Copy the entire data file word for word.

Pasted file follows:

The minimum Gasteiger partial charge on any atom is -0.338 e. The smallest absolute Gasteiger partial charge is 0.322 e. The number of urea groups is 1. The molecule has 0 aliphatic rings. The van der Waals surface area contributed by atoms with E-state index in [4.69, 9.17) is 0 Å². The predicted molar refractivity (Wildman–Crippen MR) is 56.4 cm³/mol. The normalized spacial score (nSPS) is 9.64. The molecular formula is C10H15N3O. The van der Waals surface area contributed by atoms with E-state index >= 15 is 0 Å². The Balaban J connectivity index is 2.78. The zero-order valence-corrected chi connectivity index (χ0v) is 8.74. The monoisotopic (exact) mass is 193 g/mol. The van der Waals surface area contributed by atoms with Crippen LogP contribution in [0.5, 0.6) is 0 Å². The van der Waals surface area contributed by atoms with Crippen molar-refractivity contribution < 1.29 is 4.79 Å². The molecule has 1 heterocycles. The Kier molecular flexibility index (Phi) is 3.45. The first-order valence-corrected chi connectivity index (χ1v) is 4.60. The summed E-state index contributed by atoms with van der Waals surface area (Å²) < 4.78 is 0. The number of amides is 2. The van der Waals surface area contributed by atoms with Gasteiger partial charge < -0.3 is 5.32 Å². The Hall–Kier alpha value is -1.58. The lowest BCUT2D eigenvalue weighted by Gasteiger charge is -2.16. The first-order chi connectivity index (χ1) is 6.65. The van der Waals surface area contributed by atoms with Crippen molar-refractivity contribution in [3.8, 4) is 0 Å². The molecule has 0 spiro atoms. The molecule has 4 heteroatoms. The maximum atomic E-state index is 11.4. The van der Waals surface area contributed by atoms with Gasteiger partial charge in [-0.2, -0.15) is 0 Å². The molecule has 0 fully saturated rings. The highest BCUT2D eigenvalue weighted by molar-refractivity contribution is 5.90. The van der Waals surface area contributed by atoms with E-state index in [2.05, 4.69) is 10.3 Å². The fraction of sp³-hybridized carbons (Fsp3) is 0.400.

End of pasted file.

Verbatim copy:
The minimum Gasteiger partial charge on any atom is -0.338 e. The smallest absolute Gasteiger partial charge is 0.322 e. The number of urea groups is 1. The molecule has 0 aliphatic rings. The van der Waals surface area contributed by atoms with E-state index in [4.69, 9.17) is 0 Å². The predicted molar refractivity (Wildman–Crippen MR) is 56.4 cm³/mol. The normalized spacial score (nSPS) is 9.64. The molecular formula is C10H15N3O. The van der Waals surface area contributed by atoms with E-state index >= 15 is 0 Å². The Balaban J connectivity index is 2.78. The zero-order valence-corrected chi connectivity index (χ0v) is 8.74. The monoisotopic (exact) mass is 193 g/mol. The van der Waals surface area contributed by atoms with Crippen LogP contribution in [0.5, 0.6) is 0 Å². The van der Waals surface area contributed by atoms with Crippen molar-refractivity contribution < 1.29 is 4.79 Å². The molecule has 1 heterocycles. The Kier molecular flexibility index (Phi) is 3.45. The first-order valence-corrected chi connectivity index (χ1v) is 4.60. The summed E-state index contributed by atoms with van der Waals surface area (Å²) < 4.78 is 0. The number of amides is 2. The van der Waals surface area contributed by atoms with Gasteiger partial charge < -0.3 is 5.32 Å². The Hall–Kier alpha value is -1.58. The lowest BCUT2D eigenvalue weighted by Gasteiger charge is -2.16. The first-order chi connectivity index (χ1) is 6.65. The van der Waals surface area contributed by atoms with Crippen molar-refractivity contribution in [3.8, 4) is 0 Å². The molecule has 0 spiro atoms. The molecule has 4 heteroatoms. The maximum atomic E-state index is 11.4. The van der Waals surface area contributed by atoms with Gasteiger partial charge in [-0.2, -0.15) is 0 Å². The molecule has 0 fully saturated rings. The highest BCUT2D eigenvalue weighted by molar-refractivity contribution is 5.90. The van der Waals surface area contributed by atoms with E-state index in [2.05, 4.69) is 10.3 Å². The fraction of sp³-hybridized carbons (Fsp3) is 0.400.